Thymectomy for myasthenia gravis in the young adult. Long-term results

R. E. Clark, J. P. Marbarger, P. N. West, J. A. Spratt, J. M. Florence, C. L. Roper, T. B. Ferguson, C. S. Weldon

Research output: Contribution to journalArticlepeer-review

20 Scopus citations


An 8 year experience with a prospective treatment program for patients with myasthenia gravis is reviewed with particular focus on the results in patients less than 35 years of age. Twenty myasthenic young adults with an average age of 24 years and a duration of symptoms of 22 months, excluding two with the juvenile form, had thymectomy followed by short-term anticholinesterase and long-term prednisone therapy. All of the 18 patients with a short duration of symptoms are in markedly improved condition and 61% of them are in remission after a mean postoperative period of 32 months. The longest follow-up period is 7.3 years. Two patients have mild improvement. There was no correlation between thymic disease and clinical result. Complete en bloc extirpation of all thymic and adjacent tissue through a median sternotomy is advocated. The patients were treated postoperatively with prednisone, 100 mg/day), a regimen which gradually is changed to every other day medication and finally a gradual reduction of dosage. There have been no operative or late deaths and no serious complications of therapy. The effects have been long lasting, with not a single instance of significant recurrence of symptoms of myasthenia gravis 6 months after thymectomy.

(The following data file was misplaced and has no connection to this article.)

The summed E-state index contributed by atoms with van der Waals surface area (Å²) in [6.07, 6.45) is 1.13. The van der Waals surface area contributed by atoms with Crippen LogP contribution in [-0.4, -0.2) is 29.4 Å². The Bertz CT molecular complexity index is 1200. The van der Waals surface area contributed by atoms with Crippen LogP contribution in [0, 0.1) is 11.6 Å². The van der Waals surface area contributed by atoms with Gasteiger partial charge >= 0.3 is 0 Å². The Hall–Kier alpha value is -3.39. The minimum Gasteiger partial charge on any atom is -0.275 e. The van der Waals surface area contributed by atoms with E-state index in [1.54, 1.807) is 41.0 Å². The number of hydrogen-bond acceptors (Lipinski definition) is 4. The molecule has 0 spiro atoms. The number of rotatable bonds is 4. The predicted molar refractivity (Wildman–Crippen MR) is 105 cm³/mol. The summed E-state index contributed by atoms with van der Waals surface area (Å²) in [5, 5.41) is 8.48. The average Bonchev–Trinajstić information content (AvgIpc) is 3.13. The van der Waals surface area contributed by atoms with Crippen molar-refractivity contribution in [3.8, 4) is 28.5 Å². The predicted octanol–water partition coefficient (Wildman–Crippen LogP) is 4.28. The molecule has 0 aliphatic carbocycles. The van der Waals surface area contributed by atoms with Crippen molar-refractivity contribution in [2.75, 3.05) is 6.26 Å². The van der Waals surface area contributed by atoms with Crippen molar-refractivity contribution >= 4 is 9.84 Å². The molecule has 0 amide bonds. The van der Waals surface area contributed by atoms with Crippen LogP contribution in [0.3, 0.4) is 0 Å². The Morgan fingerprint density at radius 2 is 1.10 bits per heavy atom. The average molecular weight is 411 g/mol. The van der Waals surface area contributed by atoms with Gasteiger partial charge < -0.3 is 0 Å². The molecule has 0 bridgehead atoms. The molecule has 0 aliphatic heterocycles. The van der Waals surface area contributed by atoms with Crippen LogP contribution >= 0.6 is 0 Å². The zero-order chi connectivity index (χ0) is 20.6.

Original languageEnglish
Pages (from-to)696-701
Number of pages6
JournalUnknown Journal
Issue number5
StatePublished - 1980


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